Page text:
- Listening for Events
- Mouse Detection
- The SimpleButton Class
- Invisible Buttons
- Animated Buttons and the Movie Clip Symbol
- Complex Buttons
- Button-tracking Options
- Changing Button Behavior
- Creating Buttons Dynamically
- Keyboard Detection
- The Contextual Menu
- Creating Continuous Actions
- A Summary of Events
Animated Buttons and the Movie Clip Symbol
Animated buttons display an animation in any of the first three keyframes (Up, Over, and Down) of the button symbol. A button can spin when the pointer rolls over it, for example, because you have an animation of a spinning graphic in the Over state. How do you fit an animation into only one keyframe of the button symbol? Use a movie clip.
A movie clip is a special kind of symbol that allows you to have animations that run regardless of where they are or how many actual frames the instance occupies. This feature is possible because a movie clip’s Timeline runs independently of any other Timeline, including other movie clip Timelines and the main movie Timeline in which the movie clip resides. This independence means that as long as you establish an instance on the Stage, a movie clip animation plays all its frames regardless of where it is. Placing a movie clip instance in a single keyframe of a button symbol makes the movie clip play whenever that particular keyframe is displayed. That is the basis of an animated button.
An animation of a butterfly flapping its wings, for example, may take ten frames in a movie clip symbol. Placing an instance of that movie clip on the Stage in a movie that has only one frame still lets you see the butterfly flapping its wings (Figure 4.20). This functionality is useful for cyclical animations that play no matter what else may be going on in the current timeline. Blinking eyes, for example, can be a movie clip placed on a character’s face. No matter what the character does—whether it’s moving or static in the current timeline—the eyes blink continuously.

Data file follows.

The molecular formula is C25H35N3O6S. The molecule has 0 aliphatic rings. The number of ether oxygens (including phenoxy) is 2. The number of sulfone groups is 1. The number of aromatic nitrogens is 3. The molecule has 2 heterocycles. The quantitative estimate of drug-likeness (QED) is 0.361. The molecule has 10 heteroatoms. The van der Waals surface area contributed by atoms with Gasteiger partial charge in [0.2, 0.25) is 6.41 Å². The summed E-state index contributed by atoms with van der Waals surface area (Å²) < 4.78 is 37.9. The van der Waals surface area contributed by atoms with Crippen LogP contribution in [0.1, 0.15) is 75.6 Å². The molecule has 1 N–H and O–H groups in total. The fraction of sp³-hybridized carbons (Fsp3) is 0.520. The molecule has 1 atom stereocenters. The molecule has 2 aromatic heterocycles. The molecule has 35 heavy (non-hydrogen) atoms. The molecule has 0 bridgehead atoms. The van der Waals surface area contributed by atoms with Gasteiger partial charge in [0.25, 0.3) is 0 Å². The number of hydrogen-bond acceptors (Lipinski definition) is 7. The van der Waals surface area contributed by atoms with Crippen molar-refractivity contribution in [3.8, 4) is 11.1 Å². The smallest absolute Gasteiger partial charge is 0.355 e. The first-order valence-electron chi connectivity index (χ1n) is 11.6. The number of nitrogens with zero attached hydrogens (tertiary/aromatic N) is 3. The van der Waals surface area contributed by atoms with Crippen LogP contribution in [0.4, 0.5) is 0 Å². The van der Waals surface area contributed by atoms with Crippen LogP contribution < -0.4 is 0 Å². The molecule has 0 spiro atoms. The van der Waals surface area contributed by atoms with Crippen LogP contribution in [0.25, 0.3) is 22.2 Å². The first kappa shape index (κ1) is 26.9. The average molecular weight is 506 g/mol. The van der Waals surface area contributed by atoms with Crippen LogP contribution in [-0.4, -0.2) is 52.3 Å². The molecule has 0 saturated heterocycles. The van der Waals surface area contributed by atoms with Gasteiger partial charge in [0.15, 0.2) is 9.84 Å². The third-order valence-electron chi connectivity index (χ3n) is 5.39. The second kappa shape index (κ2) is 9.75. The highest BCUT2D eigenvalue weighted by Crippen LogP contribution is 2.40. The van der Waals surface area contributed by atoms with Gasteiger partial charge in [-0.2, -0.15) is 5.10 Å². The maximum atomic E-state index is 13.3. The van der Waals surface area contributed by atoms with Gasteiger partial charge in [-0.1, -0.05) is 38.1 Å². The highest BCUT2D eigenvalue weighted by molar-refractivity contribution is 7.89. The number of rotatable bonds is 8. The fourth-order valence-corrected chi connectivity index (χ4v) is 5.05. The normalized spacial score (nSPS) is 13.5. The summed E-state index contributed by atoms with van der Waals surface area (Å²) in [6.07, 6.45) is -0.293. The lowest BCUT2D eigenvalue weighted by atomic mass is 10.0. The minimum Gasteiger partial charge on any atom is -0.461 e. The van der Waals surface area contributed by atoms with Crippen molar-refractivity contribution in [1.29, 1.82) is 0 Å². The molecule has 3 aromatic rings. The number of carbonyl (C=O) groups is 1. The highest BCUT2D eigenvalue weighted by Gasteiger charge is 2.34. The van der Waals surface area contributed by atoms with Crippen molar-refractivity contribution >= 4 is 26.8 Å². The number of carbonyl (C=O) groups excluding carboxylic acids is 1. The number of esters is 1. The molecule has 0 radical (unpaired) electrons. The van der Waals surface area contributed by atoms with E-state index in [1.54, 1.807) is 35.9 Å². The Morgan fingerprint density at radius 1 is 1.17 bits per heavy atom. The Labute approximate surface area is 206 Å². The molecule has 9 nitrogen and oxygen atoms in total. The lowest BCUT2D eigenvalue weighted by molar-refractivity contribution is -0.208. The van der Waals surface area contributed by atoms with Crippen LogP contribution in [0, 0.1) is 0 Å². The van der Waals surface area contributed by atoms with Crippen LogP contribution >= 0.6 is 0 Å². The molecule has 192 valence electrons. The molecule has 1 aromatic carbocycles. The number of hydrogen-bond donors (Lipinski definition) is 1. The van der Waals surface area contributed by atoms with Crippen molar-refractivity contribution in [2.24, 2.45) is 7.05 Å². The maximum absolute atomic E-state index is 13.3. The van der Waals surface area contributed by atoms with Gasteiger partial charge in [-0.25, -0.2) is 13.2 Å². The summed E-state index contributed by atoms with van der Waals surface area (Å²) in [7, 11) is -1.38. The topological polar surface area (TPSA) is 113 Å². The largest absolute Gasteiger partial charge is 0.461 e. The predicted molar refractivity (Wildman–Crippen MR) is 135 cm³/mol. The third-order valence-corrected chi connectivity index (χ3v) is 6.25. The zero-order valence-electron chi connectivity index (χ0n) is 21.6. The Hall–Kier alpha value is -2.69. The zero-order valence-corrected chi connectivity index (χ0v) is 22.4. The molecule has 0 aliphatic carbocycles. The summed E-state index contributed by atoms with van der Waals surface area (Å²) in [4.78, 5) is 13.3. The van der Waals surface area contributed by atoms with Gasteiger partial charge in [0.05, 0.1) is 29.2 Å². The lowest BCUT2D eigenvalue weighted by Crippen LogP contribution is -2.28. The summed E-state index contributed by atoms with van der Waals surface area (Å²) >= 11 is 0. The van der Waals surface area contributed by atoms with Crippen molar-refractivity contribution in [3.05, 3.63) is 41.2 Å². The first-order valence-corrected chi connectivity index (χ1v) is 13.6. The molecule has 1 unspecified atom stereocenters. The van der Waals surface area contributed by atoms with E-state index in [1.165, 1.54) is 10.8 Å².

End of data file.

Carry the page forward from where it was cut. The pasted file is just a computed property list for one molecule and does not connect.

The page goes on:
Figure 4.20 Movie clips have independent timelines.
To create a movie clip:
Choose Insert > New Symbol.
The Create New Symbol dialog box appears.
Type a descriptive name for your movie clip symbol, choose Movie Clip as the Type, and click OK (Figure 4.21).
Figure 4.21 Create a new movie clip symbol by naming it and selecting the Movie Clip Type.
You now enter symbol editing mode.
Create the graphics and animation on the movie clip timeline (Figure 4.22).
Figure 4.22 The pondRipple movie clip symbol contains two shape tweens of an oval getting bigger and gradually fading.
Notice how the navigation bar above the Timeline tells you that you’re currently editing a symbol.
Return to the main Stage.
Your movie clip is stored in the Library as a symbol, available for you to bring onto the Stage as an instance (Figure 4.23).
Figure 4.23 Bring an instance of a movie clip symbol onto the Stage by dragging it from the Library.
To create an animated button:
- Create a movie clip symbol that contains an animation, as described in the preceding task.
Create a button symbol, and define the four keyframes for the Up, Over, Down, and Hit states (Figure 4.24).
Figure 4.24 A simple button symbol with ovals in all four keyframes.
- In symbol editing mode, select either the Up, Over, or Down state for your button, depending on when you would like to see the animation.
Drag your movie clip symbol from the Library to the Stage (Figure 4.25).
Figure 4.25 The Over state of the button symbol. Place an instance of the pondRipple movie clip in this keyframe to play the pond-ripple animation whenever the pointer moves over the button.
The movie clip instance is inside the button symbol.
- Return to the main movie Timeline, and drag an instance of your button symbol to the Stage.
Choose Control > Test Movie.
Your button instance plays the movie clip animation continuously as your pointer interacts with the button (Figure 4.26).
Figure 4.26 The completed animated button. When the pointer passes over the button, the pondRipple movie clip plays.
Figure 4.27 A new layer in the button symbol timeline helps organize the animation.